Sun City (song)
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|Single by Artists United Against Apartheid|
|from the album Sun City|
|Released||October 25, 1985|
|Format||12-inch and 7-inch|
|Writer(s)||Steven Van Zandt|
|Producer||Steven Van Zandt|
"Sun City" is a 1985 protest song written by Steven Van Zandt, produced by Van Zandt and Arthur Baker and recorded by Artists United Against Apartheid to convey opposition to the South African policy of apartheid. The primary means of that opposition is to declare that all the artists involved would refuse any and all offers to perform at Sun City, a resort which was located in Bantustan of Bophuthatswana, one of a number of internationally unrecognized supposed "independent" states created by the South African government to forcibly relocate its black population.
Van Zandt was interested in writing a song about South Africa's Sun City casino resort, to make parallels with the plight of Native Americans. Danny Schechter, a journalist who was then working with ABC News' 20/20, suggested turning the song into a different kind of "We Are the World", or as Schechter explains, "a song about change not charity, freedom not famine."
As Van Zandt was writing it, Schechter suggested that he include the names of the artists who had played Sun City in defiance of a United Nations-sanctioned cultural boycott. "I was probably still thinking of 20/20's exposé of conservative Africanists 15 years earlier," says Schechter.
Musically speaking, the song was a fusion of hip-hop (which was still in its early development), R&B, and hard rock. The main hook is multiple successive artists singing "I, I, I, I, I, I", followed by all the artists together, singing "ain't gonna play Sun City!"
When Van Zandt was finished writing "Sun City", he, Baker and Schechter spent the next several months searching for artists to participate in recording it. Van Zandt initially declined to invite Bruce Springsteen, not wanting to take advantage of their friendship, but Schechter had no problem asking himself; Springsteen accepted the invitation. Van Zandt was also shy about calling legendary jazz artist Miles Davis, whom Schechter also contacted; with minimal persuasion, Davis also accepted. Eventually, Van Zandt, Baker and Schechter would gather a wide array of artists, including Kool DJ Herc, Grandmaster Melle Mel, The Fat Boys, Ruben Blades, Bob Dylan, Herbie Hancock, Ringo Starr and his son Zak Starkey, Lou Reed, Run DMC, Peter Gabriel, David Ruffin, Eddie Kendricks, Darlene Love, Bobby Womack, Afrika Bambaataa, Kurtis Blow, Jackson Browne and then-girlfriend Daryl Hannah, U2, George Clinton, Keith Richards, Ronnie Wood, Peter Wolf, Bonnie Raitt, Hall & Oates, Jimmy Cliff, Big Youth, Michael Monroe, Peter Garrett, Ron Carter, Ray Barretto, Gil-Scott Heron, Nona Hendryx, Pete Townshend, Pat Benatar, Clarence Clemons, and Joey Ramone.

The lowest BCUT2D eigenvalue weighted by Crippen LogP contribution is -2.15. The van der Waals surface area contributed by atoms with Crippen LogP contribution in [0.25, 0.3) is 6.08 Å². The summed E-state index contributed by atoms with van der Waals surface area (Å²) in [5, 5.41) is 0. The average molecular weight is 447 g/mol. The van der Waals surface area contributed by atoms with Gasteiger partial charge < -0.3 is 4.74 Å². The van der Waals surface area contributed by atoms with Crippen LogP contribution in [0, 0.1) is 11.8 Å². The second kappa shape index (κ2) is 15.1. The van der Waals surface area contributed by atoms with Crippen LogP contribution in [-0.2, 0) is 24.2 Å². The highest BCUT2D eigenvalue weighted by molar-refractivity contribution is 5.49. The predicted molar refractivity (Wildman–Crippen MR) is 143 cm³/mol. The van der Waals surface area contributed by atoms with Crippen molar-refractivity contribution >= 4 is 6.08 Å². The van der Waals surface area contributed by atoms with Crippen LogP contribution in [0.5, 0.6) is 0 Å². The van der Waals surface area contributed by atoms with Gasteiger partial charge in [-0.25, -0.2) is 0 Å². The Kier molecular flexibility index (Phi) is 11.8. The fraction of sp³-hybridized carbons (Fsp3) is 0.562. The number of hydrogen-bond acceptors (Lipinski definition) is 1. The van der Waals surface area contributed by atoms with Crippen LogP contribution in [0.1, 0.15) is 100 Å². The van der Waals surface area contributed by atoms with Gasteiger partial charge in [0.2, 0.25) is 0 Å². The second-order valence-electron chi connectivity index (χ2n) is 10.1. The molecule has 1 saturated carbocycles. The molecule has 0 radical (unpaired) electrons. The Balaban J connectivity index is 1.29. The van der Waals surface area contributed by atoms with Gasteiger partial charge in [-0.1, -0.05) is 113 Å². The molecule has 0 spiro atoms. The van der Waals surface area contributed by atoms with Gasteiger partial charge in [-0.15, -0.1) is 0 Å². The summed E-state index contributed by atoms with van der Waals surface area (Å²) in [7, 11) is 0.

"Sun City" only reached #38 on the Billboard Hot 100 chart in December 1985. Only about half of American radio stations played "Sun City", with some objecting to the lyrics' explicit criticism of President Ronald Reagan's policy of "constructive engagement." (Joey Ramone's line in the song criticizes Reagan, though Joey has also expressed open discontent and criticism towards him with "Bonzo Goes to Bitburg") The song was banned in South Africa itself.
The song did somewhat better overseas, reaching #21 on the UK Singles Chart, #4 in Australia and achieving chart action in a number of other European countries, becoming a substantial hit in The Netherlands. It was also a top ten single in Canada in December 1985 and January 1986.
"Sun City" was picked as record of the year by many of the most influential music critics, topping the prestigious international Pazz & Jop Critics Poll for best single of the year.
It is rarely heard on the radio today.
- The More You Watch, The Less You Know by Danny Schechter.